Environmentalists have long claimed that sonar harms marine mammals, which use acoustics to mate and forage. Reported mass strandings of certain whale species have increased worldwide since the military started using sonar half a century ago. The sounds scare animals into shallow waters where they can become disoriented and wash ashore. Aside from strandings, biologists are concerned marine mammals could suffer prolonged stress from changes in diving, feeding and communication.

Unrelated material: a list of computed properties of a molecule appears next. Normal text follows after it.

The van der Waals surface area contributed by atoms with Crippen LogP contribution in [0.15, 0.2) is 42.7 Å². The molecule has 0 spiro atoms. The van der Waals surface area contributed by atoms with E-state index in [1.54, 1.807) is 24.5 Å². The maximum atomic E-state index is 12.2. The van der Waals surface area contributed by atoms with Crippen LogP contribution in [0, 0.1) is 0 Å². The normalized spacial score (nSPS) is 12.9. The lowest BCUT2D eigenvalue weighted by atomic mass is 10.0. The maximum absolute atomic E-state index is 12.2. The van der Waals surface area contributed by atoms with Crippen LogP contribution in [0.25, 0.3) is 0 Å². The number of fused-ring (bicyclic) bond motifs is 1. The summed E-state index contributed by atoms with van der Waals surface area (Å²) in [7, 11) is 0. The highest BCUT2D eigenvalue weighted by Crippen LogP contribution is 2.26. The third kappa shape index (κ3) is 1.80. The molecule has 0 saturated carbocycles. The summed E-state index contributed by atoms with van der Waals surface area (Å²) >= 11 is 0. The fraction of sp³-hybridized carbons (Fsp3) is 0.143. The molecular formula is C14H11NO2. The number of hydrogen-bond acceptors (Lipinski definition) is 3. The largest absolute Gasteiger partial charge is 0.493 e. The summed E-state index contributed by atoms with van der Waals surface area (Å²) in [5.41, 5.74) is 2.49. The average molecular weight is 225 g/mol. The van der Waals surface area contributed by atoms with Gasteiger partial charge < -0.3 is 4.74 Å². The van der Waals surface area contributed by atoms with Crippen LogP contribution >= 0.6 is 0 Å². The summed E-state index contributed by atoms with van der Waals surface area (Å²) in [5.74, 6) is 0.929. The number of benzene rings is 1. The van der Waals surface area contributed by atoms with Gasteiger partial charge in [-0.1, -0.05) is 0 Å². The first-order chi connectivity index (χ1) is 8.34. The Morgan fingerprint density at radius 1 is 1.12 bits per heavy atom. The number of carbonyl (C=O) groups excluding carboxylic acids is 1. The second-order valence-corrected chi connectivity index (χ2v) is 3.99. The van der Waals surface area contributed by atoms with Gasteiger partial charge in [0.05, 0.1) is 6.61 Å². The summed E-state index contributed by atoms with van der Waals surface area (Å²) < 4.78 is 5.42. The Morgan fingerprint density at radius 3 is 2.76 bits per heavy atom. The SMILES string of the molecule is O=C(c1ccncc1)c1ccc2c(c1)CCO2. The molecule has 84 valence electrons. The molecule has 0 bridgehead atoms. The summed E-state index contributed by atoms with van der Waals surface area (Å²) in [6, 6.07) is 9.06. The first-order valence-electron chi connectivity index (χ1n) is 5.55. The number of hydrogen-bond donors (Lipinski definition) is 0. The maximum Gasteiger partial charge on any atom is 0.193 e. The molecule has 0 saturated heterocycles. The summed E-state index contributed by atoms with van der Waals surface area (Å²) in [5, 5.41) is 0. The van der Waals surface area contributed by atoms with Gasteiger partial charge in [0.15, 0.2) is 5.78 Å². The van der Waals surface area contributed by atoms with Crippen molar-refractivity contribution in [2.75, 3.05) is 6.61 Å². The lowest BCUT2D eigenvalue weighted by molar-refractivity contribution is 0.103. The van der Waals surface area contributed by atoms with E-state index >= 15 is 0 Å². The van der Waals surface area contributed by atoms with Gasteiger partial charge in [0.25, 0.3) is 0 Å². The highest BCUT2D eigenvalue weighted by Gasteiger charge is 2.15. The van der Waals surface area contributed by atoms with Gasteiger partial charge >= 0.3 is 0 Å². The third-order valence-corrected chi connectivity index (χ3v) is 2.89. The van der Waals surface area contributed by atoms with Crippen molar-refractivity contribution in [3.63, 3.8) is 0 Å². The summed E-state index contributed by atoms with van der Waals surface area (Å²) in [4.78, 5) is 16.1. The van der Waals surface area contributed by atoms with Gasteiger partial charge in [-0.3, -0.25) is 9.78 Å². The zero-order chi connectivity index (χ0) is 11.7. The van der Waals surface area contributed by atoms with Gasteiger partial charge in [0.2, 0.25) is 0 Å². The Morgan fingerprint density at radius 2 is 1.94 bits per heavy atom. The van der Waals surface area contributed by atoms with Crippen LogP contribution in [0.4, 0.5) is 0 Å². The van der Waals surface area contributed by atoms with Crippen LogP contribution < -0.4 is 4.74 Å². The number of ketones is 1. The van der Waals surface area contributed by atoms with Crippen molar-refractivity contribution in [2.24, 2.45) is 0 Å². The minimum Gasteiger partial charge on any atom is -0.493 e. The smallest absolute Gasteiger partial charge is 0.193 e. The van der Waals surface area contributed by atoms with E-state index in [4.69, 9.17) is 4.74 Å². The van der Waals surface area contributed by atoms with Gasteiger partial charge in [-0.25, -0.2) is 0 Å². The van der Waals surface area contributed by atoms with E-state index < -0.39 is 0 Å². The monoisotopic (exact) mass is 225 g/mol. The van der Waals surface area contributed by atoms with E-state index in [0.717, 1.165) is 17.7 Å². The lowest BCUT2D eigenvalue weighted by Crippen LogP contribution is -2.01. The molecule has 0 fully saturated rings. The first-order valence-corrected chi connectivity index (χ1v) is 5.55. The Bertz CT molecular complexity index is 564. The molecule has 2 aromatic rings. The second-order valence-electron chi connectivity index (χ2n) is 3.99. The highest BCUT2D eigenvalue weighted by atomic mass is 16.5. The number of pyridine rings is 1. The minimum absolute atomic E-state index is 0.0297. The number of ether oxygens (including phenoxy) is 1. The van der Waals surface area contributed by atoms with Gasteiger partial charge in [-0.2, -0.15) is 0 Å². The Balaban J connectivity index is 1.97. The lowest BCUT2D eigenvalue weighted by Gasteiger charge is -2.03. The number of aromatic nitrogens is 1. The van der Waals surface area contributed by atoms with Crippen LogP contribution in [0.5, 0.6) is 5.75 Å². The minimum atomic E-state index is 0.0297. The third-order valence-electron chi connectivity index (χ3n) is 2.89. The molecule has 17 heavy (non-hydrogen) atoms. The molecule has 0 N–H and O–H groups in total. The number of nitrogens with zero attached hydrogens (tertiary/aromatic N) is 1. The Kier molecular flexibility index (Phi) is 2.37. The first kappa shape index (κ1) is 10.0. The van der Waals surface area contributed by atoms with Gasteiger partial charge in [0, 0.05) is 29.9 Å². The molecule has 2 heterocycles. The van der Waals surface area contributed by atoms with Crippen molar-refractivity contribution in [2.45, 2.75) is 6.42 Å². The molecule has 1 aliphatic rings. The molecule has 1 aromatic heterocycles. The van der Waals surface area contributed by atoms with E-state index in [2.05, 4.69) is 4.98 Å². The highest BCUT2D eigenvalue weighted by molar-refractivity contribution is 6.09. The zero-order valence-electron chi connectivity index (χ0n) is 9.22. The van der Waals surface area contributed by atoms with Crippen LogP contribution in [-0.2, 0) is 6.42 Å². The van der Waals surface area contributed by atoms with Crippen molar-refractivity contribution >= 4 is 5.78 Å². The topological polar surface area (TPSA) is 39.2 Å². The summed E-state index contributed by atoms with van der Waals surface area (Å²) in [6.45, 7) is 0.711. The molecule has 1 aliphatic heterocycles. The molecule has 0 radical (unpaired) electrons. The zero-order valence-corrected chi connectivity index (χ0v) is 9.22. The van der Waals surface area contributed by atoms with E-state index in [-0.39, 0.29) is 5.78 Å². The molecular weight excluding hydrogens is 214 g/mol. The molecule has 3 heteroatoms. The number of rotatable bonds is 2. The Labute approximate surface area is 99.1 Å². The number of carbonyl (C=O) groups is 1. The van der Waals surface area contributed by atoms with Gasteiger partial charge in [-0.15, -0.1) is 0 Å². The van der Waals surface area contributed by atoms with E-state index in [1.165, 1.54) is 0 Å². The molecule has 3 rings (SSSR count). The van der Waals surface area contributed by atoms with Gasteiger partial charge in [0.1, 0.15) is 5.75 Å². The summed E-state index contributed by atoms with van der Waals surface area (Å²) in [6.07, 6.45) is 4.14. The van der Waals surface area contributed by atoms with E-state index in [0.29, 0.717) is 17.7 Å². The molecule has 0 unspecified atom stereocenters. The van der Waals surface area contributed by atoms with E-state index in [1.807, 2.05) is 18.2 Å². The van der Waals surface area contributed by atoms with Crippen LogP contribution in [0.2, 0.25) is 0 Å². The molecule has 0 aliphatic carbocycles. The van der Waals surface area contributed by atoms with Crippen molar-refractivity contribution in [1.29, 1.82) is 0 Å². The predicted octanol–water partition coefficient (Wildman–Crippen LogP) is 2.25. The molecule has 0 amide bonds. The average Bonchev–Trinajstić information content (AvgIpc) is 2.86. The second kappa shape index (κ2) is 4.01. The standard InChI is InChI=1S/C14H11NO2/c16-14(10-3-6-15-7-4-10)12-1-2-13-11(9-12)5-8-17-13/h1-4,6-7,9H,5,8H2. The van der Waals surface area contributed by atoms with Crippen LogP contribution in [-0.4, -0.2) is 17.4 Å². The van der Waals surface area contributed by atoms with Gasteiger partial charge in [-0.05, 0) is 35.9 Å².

The Navy was recently accused of rushing to obtain five-year permits under the Marine Mammal Protection Act from the National Marine Fisheries Service to increase its sonar testing in U.S. waters without considering the latest science. Marine fisheries officials last month granted the Navy its permit for activities in the Atlantic and Gulf of Mexico, on the condition that the military review the latest science yearly. The Navy must cease exercises if mammals are spotted nearby, and establish a response plan to a mass stranding. A decision on the Pacific permit is expected to be announced this month.